Although the woolly mammoth has been extinct for over 4,000 years, professors at Harvard University have revealed that they are just two years away from recreating it using gene editing techniques. 

The Harvard team will be leading the “de-extinction” process by programming woolly mammoth traits into an Asian elephant.

However, because these animals are no longer roaming the Earth, it would be impossible to create a full on woolly mammoth, so they will be creating what they call a “mammophant.” This is due the the fact that it will have some traits of a regular Asian elephant, but also have the signature shaggy hair and cold-adapted blood of the ancient beast.

Professor George Church of Harvard’s Woolly Mammoth Revival Team stated:

“We’re working on ways to evaluate the impact of all these edits and basically trying to establish embryogenesis in the lab.

The list of edits affects things that contribute to the success of elephants in cold environments. We already know about ones to do with small ears, sub-cutaneous fat, hair and blood, but there are others that seem to be positively selected.”

In order to create this new hybrid animal, scientists have been working with the controversial gene editing technique known as CRISPR. CRISPR has recently been approved to allow for use in humans in very specific circumstances, though many ethicists are concerned about the consequence.

Until now, the Harvard team has only been working on a project on a cellular level and has found that cells can continue their normal function with both elephant and mammoth DNA in them. The DNA of the mammoth has been extracted from those that have been found preserved in the Arctic.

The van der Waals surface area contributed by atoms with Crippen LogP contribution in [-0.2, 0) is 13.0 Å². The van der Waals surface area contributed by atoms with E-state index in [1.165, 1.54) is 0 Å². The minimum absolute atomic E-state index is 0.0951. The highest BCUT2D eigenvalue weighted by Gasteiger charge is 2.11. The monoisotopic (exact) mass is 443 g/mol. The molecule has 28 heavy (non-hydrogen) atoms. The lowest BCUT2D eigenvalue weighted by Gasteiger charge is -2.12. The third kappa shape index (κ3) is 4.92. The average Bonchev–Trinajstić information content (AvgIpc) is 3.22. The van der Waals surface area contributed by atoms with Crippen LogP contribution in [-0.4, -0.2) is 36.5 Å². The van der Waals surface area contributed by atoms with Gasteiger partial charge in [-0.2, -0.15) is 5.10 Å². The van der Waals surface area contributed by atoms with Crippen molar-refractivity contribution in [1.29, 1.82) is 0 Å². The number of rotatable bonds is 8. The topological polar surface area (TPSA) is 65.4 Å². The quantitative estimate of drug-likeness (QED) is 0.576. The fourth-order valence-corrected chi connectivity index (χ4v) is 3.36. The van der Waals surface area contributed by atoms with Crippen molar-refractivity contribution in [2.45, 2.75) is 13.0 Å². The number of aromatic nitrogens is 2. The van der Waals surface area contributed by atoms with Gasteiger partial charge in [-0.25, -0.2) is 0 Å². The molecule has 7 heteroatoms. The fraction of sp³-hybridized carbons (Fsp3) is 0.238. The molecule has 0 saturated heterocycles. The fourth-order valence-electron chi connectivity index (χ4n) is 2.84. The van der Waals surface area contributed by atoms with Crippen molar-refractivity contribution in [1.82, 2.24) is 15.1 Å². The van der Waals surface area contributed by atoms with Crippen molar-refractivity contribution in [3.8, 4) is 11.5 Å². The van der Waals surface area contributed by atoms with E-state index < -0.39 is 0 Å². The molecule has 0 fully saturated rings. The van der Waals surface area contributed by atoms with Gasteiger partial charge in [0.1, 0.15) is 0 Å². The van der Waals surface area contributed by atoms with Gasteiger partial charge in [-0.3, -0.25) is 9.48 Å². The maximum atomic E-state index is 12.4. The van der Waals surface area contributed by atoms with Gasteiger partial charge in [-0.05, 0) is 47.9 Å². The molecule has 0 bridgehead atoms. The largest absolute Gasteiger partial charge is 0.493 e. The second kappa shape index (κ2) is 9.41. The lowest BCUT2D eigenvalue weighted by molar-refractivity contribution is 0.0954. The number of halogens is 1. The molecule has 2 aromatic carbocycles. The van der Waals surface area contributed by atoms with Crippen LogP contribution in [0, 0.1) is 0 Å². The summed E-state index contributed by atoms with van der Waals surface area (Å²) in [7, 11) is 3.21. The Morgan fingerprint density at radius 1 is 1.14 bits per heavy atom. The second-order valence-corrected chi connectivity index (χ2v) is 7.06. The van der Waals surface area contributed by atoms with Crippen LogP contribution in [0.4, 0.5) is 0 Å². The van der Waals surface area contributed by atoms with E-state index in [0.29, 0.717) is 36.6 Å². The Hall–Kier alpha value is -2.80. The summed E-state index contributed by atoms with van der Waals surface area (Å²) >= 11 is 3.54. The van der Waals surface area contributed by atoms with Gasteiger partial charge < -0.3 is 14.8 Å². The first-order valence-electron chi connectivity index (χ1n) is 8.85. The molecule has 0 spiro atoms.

They are looking to produce a viable woolly mammoth embryo within the next couple of years.

And while many scientists are excited about the project, others are less so. They state that it will be impossible to bring back the woolly mammoth completely, instead they will simply be creating a whole new type of elephant: the Asian elephant with woolly mammoth characteristics.

Matthew Cobb, a zoology professor at the University of Manchester, also has serious concerns about the new animal’s introduction to the animal kingdom.

He stated:

“The proposed ‘de-extinction’ of mammoths raises a massive ethical issue – the mammoth was not simply a set of genes, it was a social animal, as is the modern Asian elephant. What will happen when the elephant-mammoth hybrid is born? How will it be greeted by elephants?”

Despite the concerns, it seems we will be seeing woolly mammoth like creatures making their debut within our lifetime.


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